Releasing Restrictive Covenants

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Article

20 June, 2019

Alexander Devine Trust v Millgate 2018

What is a restrictive covenant on land?

A restrictive covenant over land is a contract which runs with the land, and prevents that owner from doing certain things (usually relating to development or use).

How is a restrictive covenant released / modified?

Aside from agreement between the parties, the only way to release or modify a covenant is to apply to the lands tribunal under section 84 of the Law of Property Act 1925. The lands tribunal can remove or modify a covenant if it is obsolete or is contrary to the public interest.

What happened in this case?

Millgate, a housing developer, built affordable housing on land which was burdened by a restrictive covenant preventing any development. The neighbouring children's hospice held the benefit of the covenant. After practical completion, Millgate applied to the lands tribunal to modify the covenant, allowing the development to stand.

What were the arguments in the case?

Millgate argued that the area was in need of affordable housing and that is was contrary to the public interest to force the demolition of the houses. Money was adequate to compensate the hospice.

The children's hospice argued that the terminally ill children needed peace and quiet and a nice view. Their outside space had been designed with that in mind.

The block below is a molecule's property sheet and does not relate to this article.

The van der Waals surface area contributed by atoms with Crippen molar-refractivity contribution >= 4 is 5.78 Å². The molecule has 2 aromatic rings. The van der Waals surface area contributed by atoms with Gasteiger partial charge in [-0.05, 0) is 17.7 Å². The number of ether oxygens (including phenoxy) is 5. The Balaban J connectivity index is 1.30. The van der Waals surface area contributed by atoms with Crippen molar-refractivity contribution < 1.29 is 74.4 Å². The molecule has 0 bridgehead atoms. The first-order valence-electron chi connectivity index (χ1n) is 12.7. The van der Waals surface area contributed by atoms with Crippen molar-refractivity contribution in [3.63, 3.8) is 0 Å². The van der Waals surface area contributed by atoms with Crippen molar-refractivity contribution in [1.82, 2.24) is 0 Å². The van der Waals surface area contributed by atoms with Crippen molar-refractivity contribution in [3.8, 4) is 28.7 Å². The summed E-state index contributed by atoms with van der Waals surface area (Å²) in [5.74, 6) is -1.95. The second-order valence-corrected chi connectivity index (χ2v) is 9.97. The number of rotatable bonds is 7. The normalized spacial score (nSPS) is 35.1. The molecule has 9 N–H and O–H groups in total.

What was decided?

The lands tribunal found that, while Millgate acted terribly, the public interest in affordable housing was stronger than the hospice's need for peace and quiet.

On appeal to the Court of Appeal this was overturned and the hospice won. The public interest was served by developers seeking to modify the covenant before carrying out building works.

What have we learned?

The Upper Tribunal's power to release or modify a restrictive covenant is discretionary. If you want the tribunal's assistance you should apply long before a spade hits the ground.

What else should I consider?

Not all restrictive covenants are enforceable, so the first step is to take expert legal advice.

For more information contact Stephen McArdle in our Dispute Resolution department via email or phone on 0333 207 1142. Alternatively send any question through to Forbes Solicitors via our online Contact Form.

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